A recent report by the International Federation of Robotics looks at jobs. The report titled “Positive Impact of Industrial Robots on Employment” suggests that more than one million robotics jobs will be created world wide by 2016. Needless to say, these jobs will require the technical skills and training to be a roboticist. Where will these million new workers come from? And what will inspire the next generation of robot makers?
Tomorrow, Saturday April 7th, 2012 marks the beginning of the 3rd annual National Robotics Week. A week-long (well actually 9 days, but who is counting) national focus on Robotics, Robots, and education. This year the participation has grown to over 135 events across the country. At Gamma Two, we will be kicking off the week with a pre-party open lab. Tonight we will open our doors and let all interested people come in and meet the robots. The robots will be serving snacks and doing demonstrations, while people get to experience first hand our vision of the future – a world where people live better lives assisted by affordable, reliable, helpful robots.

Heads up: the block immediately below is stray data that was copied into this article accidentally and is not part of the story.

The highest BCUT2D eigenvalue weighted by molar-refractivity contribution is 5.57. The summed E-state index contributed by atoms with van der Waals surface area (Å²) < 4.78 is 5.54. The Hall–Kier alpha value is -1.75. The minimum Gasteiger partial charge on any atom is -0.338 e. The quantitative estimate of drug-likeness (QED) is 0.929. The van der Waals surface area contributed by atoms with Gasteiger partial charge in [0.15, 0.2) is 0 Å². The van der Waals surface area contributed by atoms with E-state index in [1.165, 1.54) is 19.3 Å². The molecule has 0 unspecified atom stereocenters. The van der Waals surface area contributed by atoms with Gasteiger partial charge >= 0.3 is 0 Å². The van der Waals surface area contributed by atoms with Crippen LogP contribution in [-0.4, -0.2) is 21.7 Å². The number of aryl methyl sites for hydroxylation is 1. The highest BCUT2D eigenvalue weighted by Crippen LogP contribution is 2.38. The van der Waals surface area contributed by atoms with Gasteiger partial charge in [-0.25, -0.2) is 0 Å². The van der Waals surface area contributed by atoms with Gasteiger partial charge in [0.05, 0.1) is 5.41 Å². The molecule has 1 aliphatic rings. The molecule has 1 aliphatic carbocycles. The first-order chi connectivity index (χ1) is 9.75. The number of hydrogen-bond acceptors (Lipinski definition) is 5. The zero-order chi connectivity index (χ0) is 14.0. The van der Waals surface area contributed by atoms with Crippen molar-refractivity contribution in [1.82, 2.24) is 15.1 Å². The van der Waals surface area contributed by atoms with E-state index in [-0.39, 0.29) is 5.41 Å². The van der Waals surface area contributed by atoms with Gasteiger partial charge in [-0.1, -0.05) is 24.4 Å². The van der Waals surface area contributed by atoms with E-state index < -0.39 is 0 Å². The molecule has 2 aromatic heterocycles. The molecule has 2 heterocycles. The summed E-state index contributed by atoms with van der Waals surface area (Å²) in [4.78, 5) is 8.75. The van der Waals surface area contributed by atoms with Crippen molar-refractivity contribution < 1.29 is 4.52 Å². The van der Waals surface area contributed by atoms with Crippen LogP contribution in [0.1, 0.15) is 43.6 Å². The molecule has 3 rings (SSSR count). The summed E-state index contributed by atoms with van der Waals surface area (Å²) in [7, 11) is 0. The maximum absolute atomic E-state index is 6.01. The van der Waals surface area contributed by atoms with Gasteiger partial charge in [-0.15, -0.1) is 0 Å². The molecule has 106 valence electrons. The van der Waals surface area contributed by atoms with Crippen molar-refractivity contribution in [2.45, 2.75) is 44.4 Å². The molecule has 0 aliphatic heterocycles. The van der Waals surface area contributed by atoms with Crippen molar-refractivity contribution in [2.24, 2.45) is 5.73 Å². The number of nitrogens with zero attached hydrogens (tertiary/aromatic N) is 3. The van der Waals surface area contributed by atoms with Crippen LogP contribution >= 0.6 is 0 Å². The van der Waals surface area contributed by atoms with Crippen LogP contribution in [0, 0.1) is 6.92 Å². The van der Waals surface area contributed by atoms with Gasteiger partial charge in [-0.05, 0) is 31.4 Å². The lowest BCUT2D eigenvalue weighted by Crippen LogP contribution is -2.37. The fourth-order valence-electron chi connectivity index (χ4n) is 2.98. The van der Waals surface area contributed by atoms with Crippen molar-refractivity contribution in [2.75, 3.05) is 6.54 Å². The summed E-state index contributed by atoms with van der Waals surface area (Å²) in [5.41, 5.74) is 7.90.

What does this have to do with future roboticists? We encourage education in STEM (Science, Technology, Engineering, and Math) because the robotics engineers of tomorrow are the students of today. We regularly have school groups, scout groups, and individual students stop by the lab for learning, demonstrations, and interviews. We encourage them to become infected with the robotics bug, because we will need to hire them when they finish school. And let’s face it, robotics is a complex discipline.
Sure you need the math and science, the mechanical and electrical engineering, industrial design and project management; as well as (my favorite) the computer science. But a true roboticist requires more. Our robots are designed to work with people everyday. We need an understanding of sociology, psychology, and cognitive science. Our robot brains are designed on living systems, so we need biology, and neuro-anatomy. And as our robots move into people’s homes, we need an understanding of architecture, design, and user experience modeling to make sure that the robot will work effectively for years to come. One of our first outreach actions was to the local arts community to bring in a “robo-esthetician” to design our robot’s skin and appearance. As the Cybernetic Brains become more complex we’ll need philosophers, ethicists, and will we need robo-psychologists as predicted by Isaac Asimov in his robot stories?
Where are your future roboticists going to come from? You need to start ‘growing’ them today. So check out the interactive map of events for National Robotics week, and take the family to a nearby event.
Where is your robot? Ours are being built right here in Colorado, at Gamma Two Robotics.